• Centralized home storage and connected devices will enable sharing of content and services from within or outside the home (eventually from anywhere there is an end to end broadband connection).
  • Uploads of photos, multi-media images, and videos will continue to grow very rapidly (placing new demands on upstream bandwidth)
  • New services will be created for uploading and downloading user content to/from the connected home.
Mr. Iosbaker made what was perhaps the most interesting remark during this Telecom Council meeting: remote users will access home digital storage via broadband wireless networks– on their smart phones, new gadgets, and/or notebook and netbook PCs.  Mobile WiMAX and LTE were seen driving this capability to access any home information from anywhere. 
This capability exists now to some degree with Slingbox remote TV access (see What’s New With Sling below). I’ve heard that a few “geek-like” users had a home network set-up whereby they were able to remotely view pre-recorded TV programs on a DVR from their mobile phones or notebook/ netbooks.
Chris Dobrec, Senior Director – Strategy & Business Development, Cisco talked about home networks and consumer networking gear. Home networking and entertainment has become a $3.5B business for Cisco, with their acquisitions of Linksys (WiFi routers) and Scientific Atlanta (STB). The company has announced several additional networked consumer electronics initiatives at the CES earlier this year and is advertising this theme on popular media like TV commercials .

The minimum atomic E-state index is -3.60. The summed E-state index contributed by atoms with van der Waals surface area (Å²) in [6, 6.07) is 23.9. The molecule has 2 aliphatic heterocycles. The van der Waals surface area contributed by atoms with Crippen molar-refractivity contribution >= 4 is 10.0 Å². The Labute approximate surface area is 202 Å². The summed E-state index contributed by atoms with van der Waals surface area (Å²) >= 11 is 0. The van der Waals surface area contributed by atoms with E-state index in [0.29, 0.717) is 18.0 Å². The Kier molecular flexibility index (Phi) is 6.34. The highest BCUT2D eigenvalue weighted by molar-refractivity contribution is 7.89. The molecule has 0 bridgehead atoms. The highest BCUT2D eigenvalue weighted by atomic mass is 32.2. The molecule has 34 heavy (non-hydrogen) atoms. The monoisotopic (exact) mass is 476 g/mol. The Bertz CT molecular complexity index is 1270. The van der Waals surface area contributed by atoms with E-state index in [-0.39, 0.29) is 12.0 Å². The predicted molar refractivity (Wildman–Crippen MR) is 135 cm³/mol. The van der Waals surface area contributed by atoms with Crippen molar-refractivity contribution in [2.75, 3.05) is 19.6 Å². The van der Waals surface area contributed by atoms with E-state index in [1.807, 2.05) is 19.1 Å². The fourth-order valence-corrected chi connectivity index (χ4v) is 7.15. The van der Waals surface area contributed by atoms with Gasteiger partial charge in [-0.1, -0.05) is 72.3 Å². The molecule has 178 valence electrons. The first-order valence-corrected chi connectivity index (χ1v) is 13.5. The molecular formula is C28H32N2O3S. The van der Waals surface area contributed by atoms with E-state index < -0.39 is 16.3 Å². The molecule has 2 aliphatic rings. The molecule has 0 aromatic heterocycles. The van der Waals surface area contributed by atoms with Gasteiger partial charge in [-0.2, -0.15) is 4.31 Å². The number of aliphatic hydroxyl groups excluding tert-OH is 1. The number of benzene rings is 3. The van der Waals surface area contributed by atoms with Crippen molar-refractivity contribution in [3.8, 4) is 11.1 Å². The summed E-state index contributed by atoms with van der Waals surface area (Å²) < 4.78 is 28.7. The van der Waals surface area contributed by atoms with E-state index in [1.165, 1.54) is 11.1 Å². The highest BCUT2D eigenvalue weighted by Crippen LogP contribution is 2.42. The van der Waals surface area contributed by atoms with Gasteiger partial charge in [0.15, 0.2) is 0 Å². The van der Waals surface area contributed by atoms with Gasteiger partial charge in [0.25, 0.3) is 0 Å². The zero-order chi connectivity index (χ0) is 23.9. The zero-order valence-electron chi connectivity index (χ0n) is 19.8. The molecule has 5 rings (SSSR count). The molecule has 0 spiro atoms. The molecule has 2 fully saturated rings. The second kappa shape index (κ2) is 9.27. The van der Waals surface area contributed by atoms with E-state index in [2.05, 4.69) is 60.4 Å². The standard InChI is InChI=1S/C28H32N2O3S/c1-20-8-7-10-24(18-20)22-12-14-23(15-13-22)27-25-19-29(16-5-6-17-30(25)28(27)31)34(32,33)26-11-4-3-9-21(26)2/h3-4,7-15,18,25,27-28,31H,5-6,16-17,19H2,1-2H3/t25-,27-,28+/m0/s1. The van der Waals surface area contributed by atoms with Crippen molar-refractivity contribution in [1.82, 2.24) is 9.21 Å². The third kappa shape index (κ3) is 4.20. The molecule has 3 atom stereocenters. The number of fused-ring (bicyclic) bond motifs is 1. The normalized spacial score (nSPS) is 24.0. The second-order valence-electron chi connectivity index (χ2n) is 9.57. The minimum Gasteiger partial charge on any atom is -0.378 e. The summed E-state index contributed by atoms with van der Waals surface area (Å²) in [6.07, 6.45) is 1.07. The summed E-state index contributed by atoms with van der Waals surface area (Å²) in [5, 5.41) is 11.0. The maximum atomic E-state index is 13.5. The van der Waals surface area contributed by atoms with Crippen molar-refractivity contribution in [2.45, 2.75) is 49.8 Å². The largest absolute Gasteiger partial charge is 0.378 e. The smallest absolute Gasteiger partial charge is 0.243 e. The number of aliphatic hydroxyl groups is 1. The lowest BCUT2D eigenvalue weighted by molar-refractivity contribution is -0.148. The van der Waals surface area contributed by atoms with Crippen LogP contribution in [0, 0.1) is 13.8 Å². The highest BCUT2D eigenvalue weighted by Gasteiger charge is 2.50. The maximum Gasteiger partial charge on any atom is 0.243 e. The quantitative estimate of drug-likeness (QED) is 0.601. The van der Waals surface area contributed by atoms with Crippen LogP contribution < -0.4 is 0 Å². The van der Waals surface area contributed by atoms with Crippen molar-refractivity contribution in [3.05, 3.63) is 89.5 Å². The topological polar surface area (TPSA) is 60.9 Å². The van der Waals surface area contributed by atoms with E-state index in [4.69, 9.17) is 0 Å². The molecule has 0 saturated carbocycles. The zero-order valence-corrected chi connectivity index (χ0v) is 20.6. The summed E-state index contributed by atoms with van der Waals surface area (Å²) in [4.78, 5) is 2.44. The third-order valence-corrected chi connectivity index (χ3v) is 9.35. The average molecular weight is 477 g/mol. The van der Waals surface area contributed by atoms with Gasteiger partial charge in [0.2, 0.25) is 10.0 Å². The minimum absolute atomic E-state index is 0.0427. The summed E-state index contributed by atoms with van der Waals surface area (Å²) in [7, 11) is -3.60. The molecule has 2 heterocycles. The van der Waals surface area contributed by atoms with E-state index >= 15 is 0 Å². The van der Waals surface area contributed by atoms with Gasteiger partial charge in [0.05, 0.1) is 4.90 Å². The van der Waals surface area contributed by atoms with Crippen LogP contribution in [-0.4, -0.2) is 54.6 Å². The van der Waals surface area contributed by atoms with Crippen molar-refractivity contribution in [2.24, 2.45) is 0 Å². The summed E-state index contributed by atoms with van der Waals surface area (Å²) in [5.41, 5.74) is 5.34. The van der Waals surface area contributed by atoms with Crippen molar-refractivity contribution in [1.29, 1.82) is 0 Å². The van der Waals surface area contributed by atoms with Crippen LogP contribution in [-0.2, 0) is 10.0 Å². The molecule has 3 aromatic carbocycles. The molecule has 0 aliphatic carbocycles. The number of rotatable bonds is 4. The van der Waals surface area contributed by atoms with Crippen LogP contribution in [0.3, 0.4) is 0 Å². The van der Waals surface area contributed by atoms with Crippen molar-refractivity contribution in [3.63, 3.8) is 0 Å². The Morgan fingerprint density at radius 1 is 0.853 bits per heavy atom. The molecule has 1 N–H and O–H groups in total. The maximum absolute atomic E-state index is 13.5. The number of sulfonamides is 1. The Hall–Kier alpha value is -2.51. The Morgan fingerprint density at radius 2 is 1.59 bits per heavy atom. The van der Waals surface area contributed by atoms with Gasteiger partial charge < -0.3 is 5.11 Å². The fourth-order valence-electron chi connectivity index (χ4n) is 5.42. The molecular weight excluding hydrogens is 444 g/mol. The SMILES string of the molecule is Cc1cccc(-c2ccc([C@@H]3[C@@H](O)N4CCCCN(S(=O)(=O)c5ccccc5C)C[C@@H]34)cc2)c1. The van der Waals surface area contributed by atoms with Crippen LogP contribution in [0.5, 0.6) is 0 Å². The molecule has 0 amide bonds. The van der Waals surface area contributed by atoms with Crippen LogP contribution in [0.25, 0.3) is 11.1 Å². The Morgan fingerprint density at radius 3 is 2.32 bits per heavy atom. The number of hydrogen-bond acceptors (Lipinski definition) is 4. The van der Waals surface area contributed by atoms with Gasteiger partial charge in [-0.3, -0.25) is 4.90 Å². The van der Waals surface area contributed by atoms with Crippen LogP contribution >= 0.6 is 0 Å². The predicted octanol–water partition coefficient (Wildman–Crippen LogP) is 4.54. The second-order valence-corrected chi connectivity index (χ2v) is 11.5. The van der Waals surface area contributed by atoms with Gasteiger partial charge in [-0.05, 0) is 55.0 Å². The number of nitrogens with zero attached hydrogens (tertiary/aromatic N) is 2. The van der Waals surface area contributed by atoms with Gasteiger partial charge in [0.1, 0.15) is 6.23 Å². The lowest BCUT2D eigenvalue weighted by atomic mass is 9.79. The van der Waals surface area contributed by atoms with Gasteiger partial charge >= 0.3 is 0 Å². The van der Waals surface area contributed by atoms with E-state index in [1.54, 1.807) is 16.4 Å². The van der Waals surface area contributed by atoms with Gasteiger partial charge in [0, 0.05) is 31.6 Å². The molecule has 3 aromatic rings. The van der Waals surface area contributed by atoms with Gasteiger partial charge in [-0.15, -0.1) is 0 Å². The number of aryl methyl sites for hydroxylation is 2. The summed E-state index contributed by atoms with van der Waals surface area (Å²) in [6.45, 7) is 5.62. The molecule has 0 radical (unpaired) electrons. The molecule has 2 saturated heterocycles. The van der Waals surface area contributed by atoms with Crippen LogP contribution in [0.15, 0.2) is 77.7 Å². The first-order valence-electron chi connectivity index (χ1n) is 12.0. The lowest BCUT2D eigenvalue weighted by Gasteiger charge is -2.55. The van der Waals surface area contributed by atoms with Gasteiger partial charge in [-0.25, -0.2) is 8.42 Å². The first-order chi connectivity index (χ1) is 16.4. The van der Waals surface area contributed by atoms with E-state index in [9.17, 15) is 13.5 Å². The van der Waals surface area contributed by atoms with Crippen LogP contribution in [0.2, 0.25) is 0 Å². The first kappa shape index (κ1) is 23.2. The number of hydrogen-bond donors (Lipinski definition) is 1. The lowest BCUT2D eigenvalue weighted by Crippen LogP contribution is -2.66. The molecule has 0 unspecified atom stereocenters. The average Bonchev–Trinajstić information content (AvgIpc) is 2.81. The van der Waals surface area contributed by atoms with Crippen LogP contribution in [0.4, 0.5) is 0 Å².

Mr. Dobrec sees a “media enabled home,” with many connected devices and equipment. These include: TVs, DVRs, PCs, game consoles, smart phones, networked audio, MP3 players, storage devices, media servers, IP cameras, and other gadgets. He says that the average number of devices on a home network is approaching a half dozen in broadband homes.  But early adopters have many more than that. Chris thinks of himself as a Home Network CTO.  He has 18 devices on his home network!
According to Mr. Dobrec, the devices and equipment on a home network will not only share a broadband wide area connection (as they do now via WiFi), but also they will also connect with one another. Can this really happen with the proliferation of home networking technologies? Chris says yes and Cisco will make it real! He indicated that Cisco is making home network converter boxes that have the capabilities of multi-protocol home network PHY and DL layer translation and routing. They plan to support Ethernet over twisted pair, WiFi (including 802.11n), HPNA, MoCA (Multimedia over Coax Alliance), and BoPL (Broadband over Power Lines). Not all the technologies will be available in the same converter box, but some of these boxes are now available and being sold.